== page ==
The campaign logo is ready, so is the big speech, and his message is taking shape: Jeb Bush is about to join the crowded Republican field running for president in 2016.

Bush, 62, has run a de facto race for six months, raising money and increasing his travels, including a trip this week to Europe.

On Sunday, his campaign released his logo. It reads "Jeb!" in big red letters on a white background, with 2016 in smaller blue lettering underneath the name.

"I think the transition to a candidacy will allow me to be more direct about my advocacy of the leadership skills necessary for the next president to fix a few things," Bush told CNN in an interview aired on Sunday, a day before his planned announcement in Miami.

"And as a candidate," he added, "I’ll be more specific on policy."

A Bush campaign video lists reforms he made while governor of Florida from 1999 to 2007.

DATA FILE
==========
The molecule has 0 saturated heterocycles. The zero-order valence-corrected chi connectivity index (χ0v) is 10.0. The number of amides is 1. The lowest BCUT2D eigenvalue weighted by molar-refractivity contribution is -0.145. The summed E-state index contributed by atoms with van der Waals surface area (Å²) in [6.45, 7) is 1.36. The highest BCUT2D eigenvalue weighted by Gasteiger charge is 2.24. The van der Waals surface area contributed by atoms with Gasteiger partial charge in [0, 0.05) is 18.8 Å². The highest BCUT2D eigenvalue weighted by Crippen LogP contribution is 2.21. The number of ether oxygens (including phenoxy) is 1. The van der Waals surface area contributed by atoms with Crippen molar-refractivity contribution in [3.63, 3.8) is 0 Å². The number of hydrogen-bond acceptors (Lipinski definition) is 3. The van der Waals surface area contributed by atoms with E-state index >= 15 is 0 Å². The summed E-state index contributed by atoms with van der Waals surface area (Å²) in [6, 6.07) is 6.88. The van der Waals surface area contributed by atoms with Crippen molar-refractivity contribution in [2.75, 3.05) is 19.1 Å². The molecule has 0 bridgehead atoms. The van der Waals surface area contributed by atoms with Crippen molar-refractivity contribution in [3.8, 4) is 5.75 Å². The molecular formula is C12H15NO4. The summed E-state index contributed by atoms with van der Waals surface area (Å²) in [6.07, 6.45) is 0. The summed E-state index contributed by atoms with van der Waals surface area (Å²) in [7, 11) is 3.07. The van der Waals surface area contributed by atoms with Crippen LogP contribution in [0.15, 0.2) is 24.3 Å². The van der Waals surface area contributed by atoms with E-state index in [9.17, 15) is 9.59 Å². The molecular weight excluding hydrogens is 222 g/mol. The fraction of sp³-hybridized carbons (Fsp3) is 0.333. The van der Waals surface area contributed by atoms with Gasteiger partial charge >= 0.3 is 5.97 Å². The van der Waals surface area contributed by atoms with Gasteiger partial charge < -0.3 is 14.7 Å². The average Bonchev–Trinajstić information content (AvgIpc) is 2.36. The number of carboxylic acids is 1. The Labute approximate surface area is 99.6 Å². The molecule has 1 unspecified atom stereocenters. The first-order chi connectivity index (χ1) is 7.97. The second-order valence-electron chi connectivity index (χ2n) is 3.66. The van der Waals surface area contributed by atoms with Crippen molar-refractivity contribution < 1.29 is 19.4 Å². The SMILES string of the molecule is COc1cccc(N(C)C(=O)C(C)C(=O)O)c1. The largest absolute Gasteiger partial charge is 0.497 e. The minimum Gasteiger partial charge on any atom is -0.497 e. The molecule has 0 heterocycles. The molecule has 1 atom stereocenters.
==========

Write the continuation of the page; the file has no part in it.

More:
"The barriers right now on people rising up is the great challenge of our time," Bush says in the video.

"My core beliefs start with the premise that the most vulnerable in our society should be in the front of the line, not in the back, and as governor I had a chance to act on that core belief."

Bush aims to break from the pack of potentially 15 or more Republican hopefuls by portraying himself as an experienced executive leader not tainted by Washington politics and the dysfunction that many Americans associate with politics as usual.

But evidence of Bush’s struggle is apparent in Iowa, the state that votes first in the primaries and caucuses that determine the party nominees, and where he finished seventh among declared or potential candidates in a poll last month.

Nationally, Bush is bunched at the top of most polls, but he is not the dominant figure in the race that many had expected.

In a RealClearPolitics poll average, he leads with 11.3 per cent. But six other Republicans are within just four percentage points, including Wisconsin Governor Scott Walker, who topped the Iowa poll.